The Secret to Collecting Art

Collecting art is a unique reflection into an individual’s aesthetic persuasion. Some people might start with a pre-existing collection founded on inherited artwork or souvenirs and others, a blank slate.

Collecting art can seemingly come naturally to some and others like a huge undertaking. It all comes down to taking an approach that best suits your personality and pace. An approach to decorating or filling a home could feel the same. There are spaces of necessity that can be moved eventually.

The first step I typically invite new collectors to do is train their eye. This is be achieved by observation. Visit galleries and museums of exhibitions of different periods, cultures, and stylistic movements. Over time you will notice that when looking at some works of art they evoke an unexplained feeling. This feeling when looking at art is a different experience from listening to music, creating music, creating art, or exercising. It can tap into an area of connectivity in your mind and body unlike any other, and it can take time to strengthen or recognize that connection. This becomes what I like to call the mind-body connection. It is something not to be feared nor intimidated by, but to recognize that each individual has their own aesthetic selection which mirrors the beauty of art and artists’ output.

For any given exhibition or body of work of an artist, there will be different paintings or sculpture of various size, color, these are produced given that artists’ individual inspiration and motivation, the beauty of those differing approaches that then could tap into to a viewer’s aesthetic is truly special. It takes bravery and conviction on the collector’s part to feel confident in their ability to select what they want.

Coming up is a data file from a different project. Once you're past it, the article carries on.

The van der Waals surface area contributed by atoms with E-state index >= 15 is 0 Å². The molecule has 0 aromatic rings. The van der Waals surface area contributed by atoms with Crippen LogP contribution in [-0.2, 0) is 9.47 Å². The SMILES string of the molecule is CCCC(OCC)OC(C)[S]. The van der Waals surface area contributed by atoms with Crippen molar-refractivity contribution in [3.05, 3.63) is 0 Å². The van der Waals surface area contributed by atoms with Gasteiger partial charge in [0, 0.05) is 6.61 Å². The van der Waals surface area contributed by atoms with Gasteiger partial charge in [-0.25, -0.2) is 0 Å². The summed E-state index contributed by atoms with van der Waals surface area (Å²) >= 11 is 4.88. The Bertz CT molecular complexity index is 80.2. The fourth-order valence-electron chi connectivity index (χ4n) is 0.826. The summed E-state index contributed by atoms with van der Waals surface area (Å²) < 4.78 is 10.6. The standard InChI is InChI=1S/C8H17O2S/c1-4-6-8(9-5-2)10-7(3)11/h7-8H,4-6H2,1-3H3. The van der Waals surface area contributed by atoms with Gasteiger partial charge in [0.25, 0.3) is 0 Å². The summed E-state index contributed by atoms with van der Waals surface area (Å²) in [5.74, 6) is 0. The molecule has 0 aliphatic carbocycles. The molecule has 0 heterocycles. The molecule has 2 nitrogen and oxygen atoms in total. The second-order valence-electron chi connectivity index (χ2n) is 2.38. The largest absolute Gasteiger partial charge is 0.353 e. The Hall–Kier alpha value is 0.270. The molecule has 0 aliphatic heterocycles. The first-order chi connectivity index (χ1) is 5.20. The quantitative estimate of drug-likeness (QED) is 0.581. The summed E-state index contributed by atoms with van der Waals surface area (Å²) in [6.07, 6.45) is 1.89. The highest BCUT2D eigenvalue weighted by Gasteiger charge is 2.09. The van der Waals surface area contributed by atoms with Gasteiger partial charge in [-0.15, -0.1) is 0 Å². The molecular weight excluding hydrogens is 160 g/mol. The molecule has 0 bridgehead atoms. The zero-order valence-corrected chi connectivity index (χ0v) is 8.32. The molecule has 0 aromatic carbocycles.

First time collectors can consider collecting works on paper and editioned works. This is an excellent way to acquire the artistic excellence of fine artists. Print making is a centuries old practice originating from the Japanese woodblock prints to etching process by artists like Rembrandt. This was an early way to commercialize artwork, make it possible for the masses to own fine art. Over the centuries and decades prints and works on paper have evolved. There are now artists that exclusively create prints and works on paper as part of their oeuvre. Many artists today, whether their medium is two or three dimensional, will also produce prints as a way to expand their collector base.

Seeking counsel in collecting art is more accessible today than ever. There are a multitude of websites, databased, articles, blogs, social media accounts and opinions. To that end, there are several individuals who are experts in the field and are qualified to advise. Seeking the advice and guidance of an art advisor, gallerist, consultant or dealer is a great way to ask big and small questions and to also assist in navigating the larger waters or art acquisitions. The world of art collecting has expanded beyond artist to owner. There are auctions, online platforms, galleries, collectors, social media, etc. The gallery has played an important role in being a tastemaker, an expert in selection and presentation, and a liaison to finding talent. Furthermore, all galleries are not created equal. It is important to consider experience, credentialing, and prestige.

Finally, one aspect of collecting art to consider, is that as a collector, you are the temporary owner of something that can live on beyond our years. We are just caretakers of these objects that we appreciate as fine art for a limited period of time.  

-Anne Kelly Lewis


William Campbell Gallery